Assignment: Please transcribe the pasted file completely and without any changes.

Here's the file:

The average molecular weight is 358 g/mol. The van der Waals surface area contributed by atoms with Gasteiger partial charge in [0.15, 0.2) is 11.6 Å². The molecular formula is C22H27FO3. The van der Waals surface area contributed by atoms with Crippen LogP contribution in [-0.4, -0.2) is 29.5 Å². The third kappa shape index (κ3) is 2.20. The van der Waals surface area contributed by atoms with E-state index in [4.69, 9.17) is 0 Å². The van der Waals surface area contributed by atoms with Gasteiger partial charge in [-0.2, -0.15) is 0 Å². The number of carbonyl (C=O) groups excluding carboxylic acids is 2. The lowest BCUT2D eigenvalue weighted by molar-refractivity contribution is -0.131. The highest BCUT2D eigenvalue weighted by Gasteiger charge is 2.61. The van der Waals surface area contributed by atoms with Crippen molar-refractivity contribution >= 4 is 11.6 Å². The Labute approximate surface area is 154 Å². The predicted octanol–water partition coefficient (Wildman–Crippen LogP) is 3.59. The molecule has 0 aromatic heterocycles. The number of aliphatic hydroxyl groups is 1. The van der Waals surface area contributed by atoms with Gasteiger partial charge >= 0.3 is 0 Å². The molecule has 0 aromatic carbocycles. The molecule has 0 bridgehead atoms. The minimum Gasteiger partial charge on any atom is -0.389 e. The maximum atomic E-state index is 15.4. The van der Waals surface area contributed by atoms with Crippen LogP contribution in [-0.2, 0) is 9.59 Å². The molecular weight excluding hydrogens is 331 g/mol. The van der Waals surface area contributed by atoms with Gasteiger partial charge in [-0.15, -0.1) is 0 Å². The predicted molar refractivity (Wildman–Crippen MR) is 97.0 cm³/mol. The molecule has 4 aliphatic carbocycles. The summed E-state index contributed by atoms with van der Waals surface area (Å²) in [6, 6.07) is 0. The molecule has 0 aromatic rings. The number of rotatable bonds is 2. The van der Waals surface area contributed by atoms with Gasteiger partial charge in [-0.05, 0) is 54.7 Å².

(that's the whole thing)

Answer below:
The average molecular weight is 358 g/mol. The van der Waals surface area contributed by atoms with Gasteiger partial charge in [0.15, 0.2) is 11.6 Å². The molecular formula is C22H27FO3. The van der Waals surface area contributed by atoms with Crippen LogP contribution in [-0.4, -0.2) is 29.5 Å². The third kappa shape index (κ3) is 2.20. The van der Waals surface area contributed by atoms with E-state index in [4.69, 9.17) is 0 Å². The van der Waals surface area contributed by atoms with Gasteiger partial charge in [-0.2, -0.15) is 0 Å². The number of carbonyl (C=O) groups excluding carboxylic acids is 2. The lowest BCUT2D eigenvalue weighted by molar-refractivity contribution is -0.131. The highest BCUT2D eigenvalue weighted by Gasteiger charge is 2.61. The van der Waals surface area contributed by atoms with Crippen molar-refractivity contribution >= 4 is 11.6 Å². The Labute approximate surface area is 154 Å². The predicted octanol–water partition coefficient (Wildman–Crippen LogP) is 3.59. The molecule has 0 aromatic heterocycles. The number of aliphatic hydroxyl groups is 1. The van der Waals surface area contributed by atoms with Gasteiger partial charge >= 0.3 is 0 Å². The molecule has 0 aromatic carbocycles. The molecule has 0 bridgehead atoms. The minimum Gasteiger partial charge on any atom is -0.389 e. The maximum atomic E-state index is 15.4. The van der Waals surface area contributed by atoms with Crippen LogP contribution in [-0.2, 0) is 9.59 Å². The molecular weight excluding hydrogens is 331 g/mol. The van der Waals surface area contributed by atoms with Gasteiger partial charge in [-0.15, -0.1) is 0 Å². The predicted molar refractivity (Wildman–Crippen MR) is 97.0 cm³/mol. The molecule has 4 aliphatic carbocycles. The summed E-state index contributed by atoms with van der Waals surface area (Å²) in [6, 6.07) is 0. The molecule has 0 aromatic rings. The number of rotatable bonds is 2. The van der Waals surface area contributed by atoms with Gasteiger partial charge in [-0.05, 0) is 54.7 Å².